It would have been such a shame to travel so far and not visit the longevity village. This town has an unusually large amount of centenarians. Although lifestyle, as mentioned before plays a part, natural selection was also a key point. Hidden in the mountains and far from town centres, the strongest genes remain, eliminating the weak ones. Genetically, their body also produces a kind of protein : apolipoprotein-E that reduces excessive cholesterol // cite
I have no qualms that they are extremely fit. One of the older residents (who was also carrying shit loads of things on her back) commented about how weak I am, when she walked past me one day.
She got 99 problems but making me feel like a weakling definitely aint one.
All the centenarians were all so small. They usually sit in their homes and wait for tourists to come visit them. Empty red packets were readily available for tourists to donate.
The influx of tourism boosted the income of the residents, but compromised their diet. Centenarians and residents started to eat unhealthy food. There were 3 main local delicacies that every tourist must try.
First up would be the 香猪 (Braised Pork). Roasted over charcoal, this was mouth watering. I wouldn't blame them for wanting to eat this every day.
These fresh water fish are usually served fried. This too, is something I've never had before. It tastes unlike the ones my mum used to fry for me when I was young. Very delicious, but by the looks of it, not very healthy.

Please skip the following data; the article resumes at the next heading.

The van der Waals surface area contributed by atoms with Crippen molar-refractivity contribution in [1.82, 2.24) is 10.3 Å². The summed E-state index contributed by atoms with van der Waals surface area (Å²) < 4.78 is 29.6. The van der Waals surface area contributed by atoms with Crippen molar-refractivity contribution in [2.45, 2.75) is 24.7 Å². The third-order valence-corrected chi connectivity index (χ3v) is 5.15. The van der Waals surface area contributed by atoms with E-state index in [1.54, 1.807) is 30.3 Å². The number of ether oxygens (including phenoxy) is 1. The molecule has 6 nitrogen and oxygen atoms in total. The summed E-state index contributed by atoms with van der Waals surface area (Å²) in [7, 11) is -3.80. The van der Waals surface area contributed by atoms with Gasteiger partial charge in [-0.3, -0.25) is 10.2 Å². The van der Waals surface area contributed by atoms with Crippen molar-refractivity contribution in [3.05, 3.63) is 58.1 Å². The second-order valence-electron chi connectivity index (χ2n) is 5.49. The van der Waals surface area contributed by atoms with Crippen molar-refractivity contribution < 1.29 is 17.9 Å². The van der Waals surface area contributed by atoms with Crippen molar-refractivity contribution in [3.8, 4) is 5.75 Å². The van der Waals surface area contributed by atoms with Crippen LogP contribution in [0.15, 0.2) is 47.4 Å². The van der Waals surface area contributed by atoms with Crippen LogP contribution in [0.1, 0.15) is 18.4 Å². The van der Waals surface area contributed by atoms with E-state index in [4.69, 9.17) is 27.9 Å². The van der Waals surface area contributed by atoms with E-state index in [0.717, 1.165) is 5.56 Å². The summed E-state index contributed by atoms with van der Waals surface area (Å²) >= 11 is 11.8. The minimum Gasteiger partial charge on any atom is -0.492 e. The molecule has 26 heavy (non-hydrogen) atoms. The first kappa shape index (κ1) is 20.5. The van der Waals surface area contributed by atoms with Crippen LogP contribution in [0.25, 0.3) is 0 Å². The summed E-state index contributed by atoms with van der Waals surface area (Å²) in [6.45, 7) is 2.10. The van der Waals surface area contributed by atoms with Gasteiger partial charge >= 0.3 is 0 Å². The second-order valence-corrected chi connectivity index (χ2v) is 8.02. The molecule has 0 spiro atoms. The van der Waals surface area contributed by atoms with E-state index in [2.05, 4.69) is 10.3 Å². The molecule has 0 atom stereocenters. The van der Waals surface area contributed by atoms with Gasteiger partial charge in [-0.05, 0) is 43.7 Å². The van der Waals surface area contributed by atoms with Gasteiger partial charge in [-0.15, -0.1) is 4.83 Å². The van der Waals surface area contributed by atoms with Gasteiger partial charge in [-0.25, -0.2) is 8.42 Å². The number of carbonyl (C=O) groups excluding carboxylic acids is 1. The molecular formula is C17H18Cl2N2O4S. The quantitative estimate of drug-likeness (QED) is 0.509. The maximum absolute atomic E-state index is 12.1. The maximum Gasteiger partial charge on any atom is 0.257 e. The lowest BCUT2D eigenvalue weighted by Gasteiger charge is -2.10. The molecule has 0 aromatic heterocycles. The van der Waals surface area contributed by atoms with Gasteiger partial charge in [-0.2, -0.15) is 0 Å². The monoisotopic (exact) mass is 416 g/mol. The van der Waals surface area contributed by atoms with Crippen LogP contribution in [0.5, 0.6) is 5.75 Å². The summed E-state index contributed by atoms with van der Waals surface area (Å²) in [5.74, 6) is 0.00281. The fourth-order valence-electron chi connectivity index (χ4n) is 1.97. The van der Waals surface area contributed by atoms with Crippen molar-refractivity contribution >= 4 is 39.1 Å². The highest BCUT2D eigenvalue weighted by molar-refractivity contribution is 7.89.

The English translation of this is - cannabis seeds but I'm pretty sure its far from the drug.
Basically it is the white froth they put on top of the soup. The seeds were also ground into powder to make sugared drinks. It has plenty of properties ranging from maintaining cholesterol levels to helping people lose weight. Tastes kind of like sesame when blended into a drink, but with a little more texture.
If you are getting bored of the town, and the hikes, there are also travel agencies around every town that offer packages to visit the surrounding tourist destinations. Here are some places we visited
命河 Ming He - The River of Life
Don't you think all the names here are so full of life ?
This river is called the river of life for two reasons.
1. From the top, the river looks like the word 命 "life" in Chinese
2. This river is how the surrounding towns earn a livelihood. It waters the crops and provides the basic water needs of the towns.
仙人桥 Xian Ren Qiao - Bridge of the Immortal Beings
I apologise if my direct translation is very off, but these areas simply don't have English names.
鹰王山 Ying Wang Shan - Eagle Mountain